ZEROtherm Nirvana NV 120 Cpu Cooler Review

Admin - 2007-10-30 14:41:53 in CPU Cooling
Category: CPU Cooling
Reviewed by: Admin   
Reviewed on: October 31, 2007
ZEROtherm
ZEROtherm
Price: $44.99

Introduction:

I have never liked the cold and can remember wearing so many layers during the winter, that simply trying to bend down was a task in itself. Unlike myself though, there are many things that like it cold, and a CPU is definitely one of them; and it seems the colder the better. Give a CPU some liquid Nitrogen and it will love you forever. Basically, if you have an unlimited cash flow, cooling options are limitless and include phase change, liquid or air cooling. Most of us don’t have the room or the money to spend on the more expensive options, so air cooling remains the most popular. Nevertheless, even with air cooling, there are many different options and heatsinks are a dime a dozen. So even when choosing the option of a heatsink and fan, it is important to educate yourself on the many different types and styles in order to correctly cool that CPU and protect your investment.

The ZEROtherm Nirvana NV 120 CPU Cooler is an air cooling alternative. Its fins are constructed of aluminum, its base is copper, it has six copper heat pipes, and it's actively cooled with a 120 mm blue LED fan. Unlike many other aftermarket heatsinks, the ZEROtherm Nirvana NV 120 CPU Cooler comes embossed with a smooth gunmetal finish that adds to a great overall look.

 

Closer Look:

The ZEROtherm Nirvana NV120 comes packaged in a shiny sivler box with a clear plastic panel so you can see exactly what you are getting. At times I can be partial to silver, but this box with the embossed heatsink inside would catch anyone's eye. The back and sides of the package give detailed specifications and features.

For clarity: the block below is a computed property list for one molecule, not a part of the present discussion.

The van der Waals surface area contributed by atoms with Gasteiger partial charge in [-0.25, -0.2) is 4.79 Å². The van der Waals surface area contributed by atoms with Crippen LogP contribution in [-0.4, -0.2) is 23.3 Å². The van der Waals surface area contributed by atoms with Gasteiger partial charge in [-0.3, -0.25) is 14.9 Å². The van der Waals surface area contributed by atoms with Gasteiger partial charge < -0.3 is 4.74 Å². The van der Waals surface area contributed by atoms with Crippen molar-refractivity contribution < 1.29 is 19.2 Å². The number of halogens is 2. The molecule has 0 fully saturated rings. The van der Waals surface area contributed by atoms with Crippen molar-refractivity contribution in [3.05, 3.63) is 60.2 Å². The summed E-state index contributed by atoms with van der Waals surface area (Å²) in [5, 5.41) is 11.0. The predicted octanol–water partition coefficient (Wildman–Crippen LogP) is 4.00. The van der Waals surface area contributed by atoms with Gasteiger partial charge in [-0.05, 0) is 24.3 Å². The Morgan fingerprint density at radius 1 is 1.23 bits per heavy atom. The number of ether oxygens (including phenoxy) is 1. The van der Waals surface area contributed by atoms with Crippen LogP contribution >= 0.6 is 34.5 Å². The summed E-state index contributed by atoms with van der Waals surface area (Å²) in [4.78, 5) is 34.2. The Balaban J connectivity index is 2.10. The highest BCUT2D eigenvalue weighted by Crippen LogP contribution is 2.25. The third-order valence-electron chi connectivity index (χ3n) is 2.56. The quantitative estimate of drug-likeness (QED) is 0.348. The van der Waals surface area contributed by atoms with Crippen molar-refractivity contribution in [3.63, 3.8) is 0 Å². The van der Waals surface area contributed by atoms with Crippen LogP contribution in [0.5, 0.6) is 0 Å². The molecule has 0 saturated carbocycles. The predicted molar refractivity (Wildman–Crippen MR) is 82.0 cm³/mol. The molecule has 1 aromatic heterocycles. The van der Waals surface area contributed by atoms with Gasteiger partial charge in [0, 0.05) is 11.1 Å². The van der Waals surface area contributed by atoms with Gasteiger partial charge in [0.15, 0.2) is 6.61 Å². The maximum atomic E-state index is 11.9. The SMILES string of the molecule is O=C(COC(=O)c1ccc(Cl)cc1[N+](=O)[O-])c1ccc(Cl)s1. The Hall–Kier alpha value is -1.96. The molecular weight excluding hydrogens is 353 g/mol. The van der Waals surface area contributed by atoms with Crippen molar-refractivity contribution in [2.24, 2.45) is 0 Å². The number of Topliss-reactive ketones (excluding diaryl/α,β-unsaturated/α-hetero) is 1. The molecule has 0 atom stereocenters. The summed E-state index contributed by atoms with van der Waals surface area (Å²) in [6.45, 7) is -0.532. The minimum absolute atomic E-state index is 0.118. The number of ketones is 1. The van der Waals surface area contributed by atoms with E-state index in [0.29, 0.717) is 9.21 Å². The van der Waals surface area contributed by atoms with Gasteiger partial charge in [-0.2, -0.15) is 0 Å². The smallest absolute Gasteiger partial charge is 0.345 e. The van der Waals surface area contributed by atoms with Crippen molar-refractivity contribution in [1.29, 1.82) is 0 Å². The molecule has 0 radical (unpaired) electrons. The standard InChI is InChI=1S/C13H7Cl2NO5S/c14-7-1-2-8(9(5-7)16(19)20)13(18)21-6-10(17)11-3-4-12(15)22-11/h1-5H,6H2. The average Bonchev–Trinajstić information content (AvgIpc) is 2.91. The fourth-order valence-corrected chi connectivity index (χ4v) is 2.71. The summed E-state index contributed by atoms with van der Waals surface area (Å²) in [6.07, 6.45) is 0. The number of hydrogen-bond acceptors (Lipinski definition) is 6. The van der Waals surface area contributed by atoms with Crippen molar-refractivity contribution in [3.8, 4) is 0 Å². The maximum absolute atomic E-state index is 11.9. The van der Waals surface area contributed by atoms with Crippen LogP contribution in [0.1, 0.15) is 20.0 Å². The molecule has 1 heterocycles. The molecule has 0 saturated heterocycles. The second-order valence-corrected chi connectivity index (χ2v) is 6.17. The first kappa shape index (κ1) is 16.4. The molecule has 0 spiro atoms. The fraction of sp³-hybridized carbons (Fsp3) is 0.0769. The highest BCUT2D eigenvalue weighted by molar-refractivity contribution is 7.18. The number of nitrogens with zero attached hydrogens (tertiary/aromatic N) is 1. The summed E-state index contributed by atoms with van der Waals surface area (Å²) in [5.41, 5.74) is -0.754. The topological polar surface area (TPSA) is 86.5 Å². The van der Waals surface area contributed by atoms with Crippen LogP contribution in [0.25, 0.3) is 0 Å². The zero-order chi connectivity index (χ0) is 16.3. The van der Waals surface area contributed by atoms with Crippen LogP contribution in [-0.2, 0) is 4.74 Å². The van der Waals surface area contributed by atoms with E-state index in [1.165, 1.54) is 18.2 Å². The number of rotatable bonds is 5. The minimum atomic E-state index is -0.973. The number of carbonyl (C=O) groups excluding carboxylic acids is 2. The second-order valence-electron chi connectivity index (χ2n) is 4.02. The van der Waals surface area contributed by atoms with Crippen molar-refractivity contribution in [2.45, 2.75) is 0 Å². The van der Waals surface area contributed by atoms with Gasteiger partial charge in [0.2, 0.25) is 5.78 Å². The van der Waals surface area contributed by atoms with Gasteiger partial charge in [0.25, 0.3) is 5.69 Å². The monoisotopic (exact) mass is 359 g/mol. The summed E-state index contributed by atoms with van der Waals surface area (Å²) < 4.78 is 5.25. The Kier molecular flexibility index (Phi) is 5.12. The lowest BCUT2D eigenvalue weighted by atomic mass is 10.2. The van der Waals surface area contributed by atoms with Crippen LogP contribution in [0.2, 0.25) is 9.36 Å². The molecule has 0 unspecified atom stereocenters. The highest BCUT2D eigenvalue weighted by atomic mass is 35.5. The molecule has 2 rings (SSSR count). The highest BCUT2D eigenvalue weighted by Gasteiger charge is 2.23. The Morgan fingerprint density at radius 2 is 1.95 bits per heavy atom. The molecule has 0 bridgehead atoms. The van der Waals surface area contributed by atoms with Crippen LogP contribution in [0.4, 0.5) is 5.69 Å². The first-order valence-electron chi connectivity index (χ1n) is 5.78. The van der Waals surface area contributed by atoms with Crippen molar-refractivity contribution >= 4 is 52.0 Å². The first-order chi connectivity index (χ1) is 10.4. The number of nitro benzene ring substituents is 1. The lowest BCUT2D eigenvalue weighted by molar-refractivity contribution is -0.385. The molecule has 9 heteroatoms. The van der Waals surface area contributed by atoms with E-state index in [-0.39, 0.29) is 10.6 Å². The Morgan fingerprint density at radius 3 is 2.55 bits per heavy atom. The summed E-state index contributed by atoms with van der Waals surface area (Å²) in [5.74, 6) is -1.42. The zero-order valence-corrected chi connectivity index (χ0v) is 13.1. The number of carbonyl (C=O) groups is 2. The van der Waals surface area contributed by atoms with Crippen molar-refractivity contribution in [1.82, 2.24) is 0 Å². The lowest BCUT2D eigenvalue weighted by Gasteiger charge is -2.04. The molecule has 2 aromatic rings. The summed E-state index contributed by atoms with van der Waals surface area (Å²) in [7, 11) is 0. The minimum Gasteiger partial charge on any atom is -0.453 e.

Closer Look:

Upon opening the package you will find that the Nirvana is encapsulated by a clear plastic shell. When taken out of the plastic shell you will notice that the heatsink is embossed with a nice gunmetal shell, unlike the usual unfinished aluminum or copper we are used to seeing with other heatsinks. 

 

 

 

 

 

 

 

 

 

Pictures do this no justice, and with the product being finished it will be hard to cut your hands on the fins.

 

 

The base and heatpipes of the heatsink are made of copper, covered with the embossed finish.

 

The ZEROtherm Nirvana NV120 also comes with a fan controller so if you are not folding 24/7 and keeping your CPU at full load, you will be able to throttle your fan speeds if maximum cooling is not required.

 

The Nirvana can be used with multiple Intel and AMD platforms, and brackets for both types of CPUs are supplied.

 

 

There is no need to be a rocket scientist when installing the Nirvana; the supplied instruction manual gives in-depth instruction.

Installation:

The system you choose to mount the Zerotherm Nirvana NV 120 on will dictate which bracket you will need. I'll be testing the Nirvana on the Intel Core 2 Q6600. After choosing the appropriate bracket, you will need to screw it to the heatsink. Once that is attached, take the supplied X-Bracket and place it on the back of your motherboard in correspondence with the proper openings.

 

 

 

 

 

 

 

 

 

 

Next you will need to apply the provided heatsink paste (or third-party paste) to your CPU, and then attach the Nirvana to the motherboard by using the screws attached to the bracket on the heatsink. The ZEROtherm Nirvana NV120 comes equipped with stops attached to the screws so there is no need to worry if the unit will be too loose or tight.

 

 

Once attached, replace your motherboard back in its case, screw it on and you are ready to go. If you choose to use the fan controller the jumper wire on the controller is quite long, so there should be no problem mounting it conveniently on your case.

 

 

The motherboard chosen to test the heatsink on is the DFI 680I LT. This motherboard comes equipped with a Northbridge heatsink that is fairly large. Thus, mounting the Nirvana with the fan facing downward is impossible without modifying either, so the heatsink will be facing up along with the comparison heatsink, which will be the Tuniq Tower.